Rio Norte students unveil mural at Westfield Valencia Town Center

Art teacher Daryl Bibicoff, right, sits with his students in front of their mural at the Westfield Valencia Town Center. Ryan Mancini/The Signal

Rio Norte Junior High School students watched as their contribution to the Westfield Valencia Town Center, a 6-foot-by-20-foot mural displayed on the community wall, was unveiled to the public on Friday.

Located near the main building’s entrance by The Shops at The Patios portion of the Town Center, each piece of artwork reflected different races and cultures, embodied in five portraits, including a masked person in the middle. For all of March and April, the students worked as a team to map out their ideas for the mural, under the guidance and direction of art teacher Daryl Bibicoff.

Haroon Reza, a seventh-grader in the class, said the task of contributing to the mural was scary. He and his peers decided to chose the theme of “unique,” and have the mural reflect that concept.

“All of us are different races, but then we just combined all these weird, different ideas and put them into one person,” Reza said. “All these different cultures — we wanted to see (what it looked like) mixing them. If you look in the background there, you see different things. You can see Russian dolls, flowers, you see all these different things and we poured it into one person (in the middle).”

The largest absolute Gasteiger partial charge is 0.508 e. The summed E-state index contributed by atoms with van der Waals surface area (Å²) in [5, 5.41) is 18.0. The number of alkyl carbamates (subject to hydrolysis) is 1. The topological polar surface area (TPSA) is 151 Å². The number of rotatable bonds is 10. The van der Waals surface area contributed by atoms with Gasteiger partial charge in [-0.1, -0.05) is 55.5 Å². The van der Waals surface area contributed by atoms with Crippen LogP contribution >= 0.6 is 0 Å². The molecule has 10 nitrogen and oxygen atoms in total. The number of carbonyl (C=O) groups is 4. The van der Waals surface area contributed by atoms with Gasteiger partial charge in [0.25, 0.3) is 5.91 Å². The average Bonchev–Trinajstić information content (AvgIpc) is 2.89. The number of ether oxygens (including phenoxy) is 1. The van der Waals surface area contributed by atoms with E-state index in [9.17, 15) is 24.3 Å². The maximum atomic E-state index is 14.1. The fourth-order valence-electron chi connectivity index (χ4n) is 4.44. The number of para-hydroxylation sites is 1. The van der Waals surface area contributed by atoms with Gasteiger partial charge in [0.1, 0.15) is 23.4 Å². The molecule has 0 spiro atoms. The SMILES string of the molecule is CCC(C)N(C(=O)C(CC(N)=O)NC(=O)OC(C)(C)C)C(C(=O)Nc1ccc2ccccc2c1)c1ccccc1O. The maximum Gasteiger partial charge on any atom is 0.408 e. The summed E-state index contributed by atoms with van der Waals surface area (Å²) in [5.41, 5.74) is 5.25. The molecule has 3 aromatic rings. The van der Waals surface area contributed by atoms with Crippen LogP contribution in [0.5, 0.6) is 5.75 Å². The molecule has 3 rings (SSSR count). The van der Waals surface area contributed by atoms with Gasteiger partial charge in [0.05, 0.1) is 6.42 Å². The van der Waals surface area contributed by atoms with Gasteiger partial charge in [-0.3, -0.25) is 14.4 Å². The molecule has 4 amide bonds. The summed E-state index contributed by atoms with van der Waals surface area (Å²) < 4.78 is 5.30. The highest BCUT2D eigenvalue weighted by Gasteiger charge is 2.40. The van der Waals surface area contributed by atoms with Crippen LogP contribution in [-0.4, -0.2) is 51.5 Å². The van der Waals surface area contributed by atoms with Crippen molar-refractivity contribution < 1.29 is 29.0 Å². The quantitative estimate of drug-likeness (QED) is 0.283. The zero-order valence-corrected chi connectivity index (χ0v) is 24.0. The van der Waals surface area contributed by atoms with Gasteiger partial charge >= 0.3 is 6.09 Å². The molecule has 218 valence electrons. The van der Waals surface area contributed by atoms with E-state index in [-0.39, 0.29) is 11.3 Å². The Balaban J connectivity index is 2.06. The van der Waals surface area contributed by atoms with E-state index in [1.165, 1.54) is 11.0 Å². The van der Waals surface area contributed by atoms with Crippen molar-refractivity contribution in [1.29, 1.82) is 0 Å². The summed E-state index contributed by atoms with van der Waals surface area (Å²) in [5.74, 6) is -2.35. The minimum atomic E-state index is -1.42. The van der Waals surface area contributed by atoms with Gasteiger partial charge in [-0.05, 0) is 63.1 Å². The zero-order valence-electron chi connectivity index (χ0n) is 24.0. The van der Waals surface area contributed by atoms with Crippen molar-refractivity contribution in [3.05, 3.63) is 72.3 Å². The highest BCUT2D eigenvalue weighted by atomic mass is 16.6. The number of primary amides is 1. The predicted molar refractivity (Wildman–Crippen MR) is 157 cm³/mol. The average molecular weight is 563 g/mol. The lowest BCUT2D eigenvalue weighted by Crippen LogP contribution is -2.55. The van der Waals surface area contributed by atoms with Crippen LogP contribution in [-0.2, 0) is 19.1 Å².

Haroon Reza explains his thought process in creating his segment of the mural on the Community Wall inside the Westfield Valencia Town Center. Ryan Mancini/The Signal

Bibicoff instructed his students to create a mural that needed to flow and be appropriate for public display. The mural, however, was not named by the students or Bibicoff.

“There is no actual title,” Bibicoff said. “The reason for that is because the premise of the mural was team-building skills, artists having trust among their peers and creating a cohesive piece.”

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About the author

Ryan Mancini

Ryan Mancini

Ryan Mancini covers local news for The Signal. He joined in 2018 and previously worked as a reporter and editor for The Sundial, Scene Magazine and El Nuevo Sol while enrolled as a student at California State University, Northridge, where he studied journalism and political science. He's lived in Santa Clarita since 2002.